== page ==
The Politics of Money
In addressing the money problem", I can do no better than the following essay. In it, E. C. Riegel is at his most eloquent, providing in a few short pages a concise review of the pertinent history, a lucid and persuasive argument as to the Constitutional scope of government´s monetary role and power, a scathing indictment of legal perversion and usurpation, and an inspiring revelation as to the natural locus of the money power and how it can be applied to liberate us all.
The essay is reproduced below in its entirety, as it was written, except that I have added some bold emphasis, a few bits of punctuation, and occasional editorial comments. Here then, in a nutshell, is the problem, its context, and its solution. Thomas H. Greco, Jr., May 9, 2004.
Breaking The English Tradition
by E. C. Riegel
Throughout the ages the devices of cunning men have turned money to their nefarious purposes. Money, beginning with private enterprise as a means of escaping the limitation of barter soon developed the cheat to exploit the honest trader who in an effort to protect himself turned to government for protection, only to find that now he had two thieves, the private money changer and the political plunderer working hand in glove against him. By this combination the money changer gained the prestige of political sanction through legislative license and the state secured a deceptive device for laying taxes upon the citizenry. It was and remains a vicious alliance.
But it is not our greatest enemy. The greatest enemy of mankind is ignorance of the inherent money power in all of us. When the realization of this comes to man he will, like Sampson, push down the walls of his prison. It is a comfort to know that in spite of the universal union of finance and politics against industry, this combination is not entrenched behind constitutional or legislative impediments to the exercise of man´s natural power. Nothing but our own ignorance stands in our way. We are not forbidden to exert our money power; we merely neglect to do so.
Our monetary practices have stemmed from the English tradition whereunder the money power is recognized by the state as a private power, controlled by financiers. In the days when the word money" meant only gold and silver and copper coins, the English government undertook merely to define the pound and its fractions and to stipulate the weight and fineness of the metal to be contained in each coin and to stamp the seal of the state thereon as a certification of fidelity. This did not imply issuing money. The metal had to be brought to the mint by the private owner and for a charge (seigniorage) it was stamped and returned to him.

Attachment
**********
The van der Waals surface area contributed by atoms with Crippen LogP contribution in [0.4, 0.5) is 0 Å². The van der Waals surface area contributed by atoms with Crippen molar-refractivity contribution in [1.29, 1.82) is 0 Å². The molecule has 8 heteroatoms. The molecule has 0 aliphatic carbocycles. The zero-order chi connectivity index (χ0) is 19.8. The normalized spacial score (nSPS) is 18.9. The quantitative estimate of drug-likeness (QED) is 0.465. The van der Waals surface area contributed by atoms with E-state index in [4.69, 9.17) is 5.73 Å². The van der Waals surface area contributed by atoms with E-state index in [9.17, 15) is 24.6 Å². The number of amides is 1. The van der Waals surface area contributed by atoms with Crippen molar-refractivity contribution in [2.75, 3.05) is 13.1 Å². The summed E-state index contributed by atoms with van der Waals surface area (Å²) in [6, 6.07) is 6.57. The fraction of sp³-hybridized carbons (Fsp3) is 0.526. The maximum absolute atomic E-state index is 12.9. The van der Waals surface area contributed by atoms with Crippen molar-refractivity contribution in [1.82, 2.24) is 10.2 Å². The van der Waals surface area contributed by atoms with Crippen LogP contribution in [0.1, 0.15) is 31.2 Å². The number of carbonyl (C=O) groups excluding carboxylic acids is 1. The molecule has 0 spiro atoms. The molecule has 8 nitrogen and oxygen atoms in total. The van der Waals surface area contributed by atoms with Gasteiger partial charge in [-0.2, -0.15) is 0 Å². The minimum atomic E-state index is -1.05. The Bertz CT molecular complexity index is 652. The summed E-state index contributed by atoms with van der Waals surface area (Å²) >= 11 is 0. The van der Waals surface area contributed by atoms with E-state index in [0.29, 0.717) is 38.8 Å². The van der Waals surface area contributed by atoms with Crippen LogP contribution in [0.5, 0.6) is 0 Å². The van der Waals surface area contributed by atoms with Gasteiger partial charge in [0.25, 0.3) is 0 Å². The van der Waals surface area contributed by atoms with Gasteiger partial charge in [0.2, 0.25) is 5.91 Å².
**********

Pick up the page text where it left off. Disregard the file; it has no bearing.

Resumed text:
Banks were neither authorized nor prohibited. Not until the formation of the Bank of England in 1696 [sic.; actually 1694] was there any recognition by the state of private banking. The Bank of England sprang from a deal that a group of private bankers and merchants made with the crown and to lend to the government at an agreed interest rate and the rehabilitation of defaulted loans previously made by some of the bankers. By this charter, the bankers secured the right to depart from metal money and to have paper money made legal tender. Paper money was called bills of credit" and this terminology carried over into our monetary vernacular.
Following the English tradition the American colonies and later the states proceeded to establish a money system on the premise that money is a creation of private enterprise but that it is the proper function of government to define the unit just as it defines weights and measures. That money issuance by government was not contemplated is shown in Article 1, Section 8, Paragraph 2 of the Constitution:
Congress shall have power to borrow money on the credit of the United States.
If it had been conceived that the government was to be the source of money it would have, of course, been unnecessary to insert a provision for borrowing. The same article and section provides in paragraph 5:
Congress shall have power to coin money, regulate the value thereof and of foreign coin, and fix the standard of weights and measures.
Obviously, bearing in mind the English precedent, and associating the money provision with the fixing of the standard of weights and measures, the clause meant merely the definition of the unit and the coinage for the public of any metal brought to the mint. This is clearly shown by the first coinage law passed to implement this provision. This coinage law will be quoted later. Further confirmation of this interpretation of intent is had in Article 9 of the Articles of Confederation adopted Julny9, 1778 and which the Constitution later re-phrased:
The United States in Congress assembled shall have the sole and exclusive right and power of regulating the alloy and value of coins struck by their authority, or by that of the respective states fixing the standard of weights and measures throughout the United States.
This provision has the same meaning as the Constitutional clause previously quoted except that the framers of the Constitution thought best to deny to the states the power to strike coins, by inserting Article 1, Section 10:
No state shall coin money, emit bills of credit, make anything but gold and silver coin a tender in payment of debts.
The purpose of both clauses was to abolish coins of the several states and to unify the nation in one monetary language. The provision to regulate the value of foreign coin was repeatedly implemented by statutes which stated the power of a number of foreign units such as the pound and franc and under such regulation a number of foreign units were made legal tender as late as 1857. These included the coins of France, England, Spain, Portugal, Brazil, and others.
As final proof that government issue of money was not contemplated we turn to the first coinage law passed by Congress April 2, 1792, four years after the adoption of the Constitution. These are its salient clauses:
Sec. 9 There shall be from time to time struck Dollars or units each to be of the value of a Spanish milled dollar as the same is now current, and to contain three hundred and seventy-one grains and four sixteenth parts of a grain of pure, or four hundred and sixteen grains of standard silver.